AEOP’s growing portfolio of resources aims to provide a pathway, sense of belonging to participants along their journeys in STEM
LMS, speaker series, webinars and workshops in the works for AEOP apprentices, fellows
It’s the “special sauce” that RIT’s K-12 University Center Executive Director Donna Burnette said makes staff of the Army Educational Outreach Program Apprenticeships and Fellowships stand out.
While they work tirelessly on administrative tasks such as onboarding, paperwork, stipend payments and more, where the added benefit – or special sauce – lies is in their commitment to also provide content and connection for program participants, with centralized support during students’ continued growth toward STEM education and career goals.
That’s why the AEOP team from Rochester Institute of Technology is aiming to enhance its portfolio of resources for participants that may provide a pathway and sense of belonging in STEM.
One of the ideas is to create a variety of interactive and original online learning modules, with a focus to support students along their journeys in science, technology, engineering and math, by offering guidance through these platforms with exposure to various insights in and out of the lab – and with constant support from RIT K-12 staff on all levels.
The multitier plan includes hosting webinars, workshops and a speaker series. An LMS, or learning management system, will also be featured exclusively for AEOP apprentices and fellows. As part of program curriculum, it will incorporate self-directed learning components, a master class and one or more webinars intended to complement the learning track – and to connect members with each other as they go through similar processes, with the chance to earn a certificate of completion.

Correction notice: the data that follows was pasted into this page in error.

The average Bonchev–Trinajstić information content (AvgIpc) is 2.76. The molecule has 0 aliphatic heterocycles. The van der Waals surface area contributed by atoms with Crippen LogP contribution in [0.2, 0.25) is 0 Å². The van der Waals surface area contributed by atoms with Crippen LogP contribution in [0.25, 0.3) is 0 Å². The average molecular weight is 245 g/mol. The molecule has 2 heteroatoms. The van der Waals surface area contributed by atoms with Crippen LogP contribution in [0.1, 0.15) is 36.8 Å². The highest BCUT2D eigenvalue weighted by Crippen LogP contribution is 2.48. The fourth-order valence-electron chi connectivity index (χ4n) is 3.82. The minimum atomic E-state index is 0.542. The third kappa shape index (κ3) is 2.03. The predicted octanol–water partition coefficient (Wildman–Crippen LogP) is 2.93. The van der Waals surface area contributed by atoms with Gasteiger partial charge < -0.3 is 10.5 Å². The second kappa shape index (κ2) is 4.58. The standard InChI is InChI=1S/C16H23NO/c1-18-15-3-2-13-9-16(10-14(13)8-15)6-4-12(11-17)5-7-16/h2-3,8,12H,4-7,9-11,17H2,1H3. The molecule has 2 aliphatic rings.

“It directly aligns with our mission in what we do with apprenticeships and fellowships,” said Burnette, who is also program director. “We give them hands-on experiences, but want to further expose students to different information related to the work they’re doing. Centrally, we can provide a more expansive portfolio of opportunities available to them. Not only does this provide them with a pathway into STEM, but also shows the personal side of things, so they can connect with, and foster, a sense of belonging within the pathway."
Workshops are specific to participants of AEOP Apprenticeships and Fellowships and/or within the AEOP network, with topics on college readiness for high school students, in addition to how-to type information sessions on completing an application, applying for financial aid and more. For undergraduate students, workshops will include information about continuing education, career development and more.
The speaker series, starting in June, will focus on what Burnette said are “hot topics” in STEM career routes within the Department of Defense. That will include highlighting virtual lab tours, delving into STEM disciplines, showcasing Army-funded research projects, the opportunity to connect with near peer mentors, learning about the trajectory from apprentice to fellow to the workforce, and more. While the speaker series is catered to AEOP participants, it will also be made available to the public via social media sites, such as YouTube.
What makes these unique, Burnette added, is the highly engaged platform where participants can interact with guest speakers and hosts.
“This is what sets AEOP Apprenticeships and Fellowships apart from others – experience with professional mentors in the lab, but then also a team of people at RIT who are on your side providing what you need to get where you want to go,” she said.
The K-12 University Center at RIT administers AEOP Apprenticeships and Fellowships on behalf of the U.S. Army, with the intent to provide eligible high school through postdoctoral individuals with paid, interactive STEM experiences alongside scientists and engineers at state-of-the-art facilities across the country. One of its goals is to bolster the civilian workforce of the DOD with a diverse pool of STEM talent.